Tag Archives: musical

Cabaret: A Challenge

Krannert’s presentation of Cabaret offered a deeply challenging and condemning performance of the dangers of apathy.

Stresemann, a man I knew as a champion of the Republic that would eventually fall to dictatorship…alongside other historical facts to remind us there was a world moving along outside the rise of fascism.
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Cabaret: A Glimpse At a Historical Turning Point

On March 7th, the world-famous musical Cabaret was performed at the Tryon Festival Theatre of the Krannert Center for the Performing Arts. The background of the story is Berlin from 1929 to 1930. It began with an American novelist traveling to Berlin seeking inspiration for his novel. By depicting the fate of the characters at that very moment of history, it told a story that is touching and thought-provoking, and a tale that depicts fantasy and reality.

Written by Yushan Guo

The curtain right before the musical began
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Willkommen, Bienvenue, Welcome to the Cabaret

The Cabaret has a field of complex characters in the conflicting period before World War II in Germany. Although the songs are sometimes fun and exciting, the story is much more dramatic and the actors, students of the University of Illinois, do an excellent job of conveying the layered emotions of their characters.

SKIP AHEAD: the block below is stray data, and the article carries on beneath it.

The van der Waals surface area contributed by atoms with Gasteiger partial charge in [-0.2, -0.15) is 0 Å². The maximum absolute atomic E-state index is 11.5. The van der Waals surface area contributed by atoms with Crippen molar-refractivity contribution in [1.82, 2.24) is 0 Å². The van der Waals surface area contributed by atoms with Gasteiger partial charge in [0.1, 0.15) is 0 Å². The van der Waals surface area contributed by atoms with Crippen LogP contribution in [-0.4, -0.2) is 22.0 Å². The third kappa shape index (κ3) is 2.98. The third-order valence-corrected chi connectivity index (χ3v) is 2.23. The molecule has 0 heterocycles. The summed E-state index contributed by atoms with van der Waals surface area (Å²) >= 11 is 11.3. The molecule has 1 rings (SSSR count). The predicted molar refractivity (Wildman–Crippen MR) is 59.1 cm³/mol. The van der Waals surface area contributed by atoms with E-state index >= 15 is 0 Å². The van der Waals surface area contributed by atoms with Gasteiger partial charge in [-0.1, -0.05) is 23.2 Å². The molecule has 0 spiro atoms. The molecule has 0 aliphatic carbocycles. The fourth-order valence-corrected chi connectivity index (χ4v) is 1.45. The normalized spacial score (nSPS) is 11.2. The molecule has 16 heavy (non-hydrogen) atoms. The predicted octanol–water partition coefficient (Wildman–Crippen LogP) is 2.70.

The actors and musicians at the end of the performance.

Written by Grace Chen

When we first walked into the theatre, the orchestra was already playing music that fit the era. It established the mood of the musical early on and it told me that I was going to be transported to the early 1900s in this musical. The light jazz that blended into the start of the show mimicked how an actual audience member of the Kit Kat Klub probably felt and the Welcome song served as an introduction to the role of the Klub to the story.

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Historical Commentary as Theatre: Cabaret

The world renowned musical Cabaret was performed at the Tryon Festival Theatre in the Krannert Center for the Performing Arts on February 27, 2020 at 7:30pm. The production was in sponsorship with the School of Music, the Lyric Theatre, the Illinois Theatre, and Dance at Illinois. 

By Elena Grantcharski 

Program for the Cabaret Production

The musical took place in 1930s Germany. The music was a testament to this time period because of the cabaret style jazz music. The music was played by a live jazz band on stage. It reminds me of the jazz bands that were prevalent during the Roaring Twenties. This time period in general was the beginning stage of jazz as a music genre in general. In terms of the characters, the music was usually a form of dialogue for each of the characters. For example, every solo piece Sally Bowles sang expressed her desires, emotions, and plan of action at the moment. Her first piece showed us her life at the club and how she ended up having the career she does.

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Crazy for a Break